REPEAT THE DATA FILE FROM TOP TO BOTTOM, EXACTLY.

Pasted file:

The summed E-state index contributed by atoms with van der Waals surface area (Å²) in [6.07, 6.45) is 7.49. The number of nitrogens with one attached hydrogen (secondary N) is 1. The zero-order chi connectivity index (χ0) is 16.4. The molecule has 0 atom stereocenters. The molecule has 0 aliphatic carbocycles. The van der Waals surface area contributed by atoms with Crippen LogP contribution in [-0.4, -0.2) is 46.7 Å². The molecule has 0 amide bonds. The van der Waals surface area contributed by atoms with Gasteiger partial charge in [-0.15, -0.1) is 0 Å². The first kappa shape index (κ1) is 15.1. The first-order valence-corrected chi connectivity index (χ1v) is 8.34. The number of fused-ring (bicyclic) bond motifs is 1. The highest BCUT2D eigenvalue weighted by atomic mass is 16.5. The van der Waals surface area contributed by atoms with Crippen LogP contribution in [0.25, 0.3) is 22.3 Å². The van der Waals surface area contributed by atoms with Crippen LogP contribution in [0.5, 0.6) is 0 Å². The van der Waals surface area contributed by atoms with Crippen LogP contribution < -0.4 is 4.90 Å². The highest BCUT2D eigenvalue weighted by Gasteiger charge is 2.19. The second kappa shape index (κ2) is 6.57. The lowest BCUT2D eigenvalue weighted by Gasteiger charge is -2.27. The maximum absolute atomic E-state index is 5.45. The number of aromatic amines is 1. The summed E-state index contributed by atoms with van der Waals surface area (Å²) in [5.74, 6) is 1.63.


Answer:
The summed E-state index contributed by atoms with van der Waals surface area (Å²) in [6.07, 6.45) is 7.49. The number of nitrogens with one attached hydrogen (secondary N) is 1. The zero-order chi connectivity index (χ0) is 16.4. The molecule has 0 atom stereocenters. The molecule has 0 aliphatic carbocycles. The van der Waals surface area contributed by atoms with Crippen LogP contribution in [-0.4, -0.2) is 46.7 Å². The molecule has 0 amide bonds. The van der Waals surface area contributed by atoms with Gasteiger partial charge in [-0.15, -0.1) is 0 Å². The first kappa shape index (κ1) is 15.1. The first-order valence-corrected chi connectivity index (χ1v) is 8.34. The number of fused-ring (bicyclic) bond motifs is 1. The highest BCUT2D eigenvalue weighted by atomic mass is 16.5. The van der Waals surface area contributed by atoms with Crippen LogP contribution in [0.25, 0.3) is 22.3 Å². The van der Waals surface area contributed by atoms with Crippen LogP contribution in [0.5, 0.6) is 0 Å². The van der Waals surface area contributed by atoms with Crippen LogP contribution < -0.4 is 4.90 Å². The highest BCUT2D eigenvalue weighted by Gasteiger charge is 2.19. The second kappa shape index (κ2) is 6.57. The lowest BCUT2D eigenvalue weighted by Gasteiger charge is -2.27. The maximum absolute atomic E-state index is 5.45. The number of aromatic amines is 1. The summed E-state index contributed by atoms with van der Waals surface area (Å²) in [5.74, 6) is 1.63.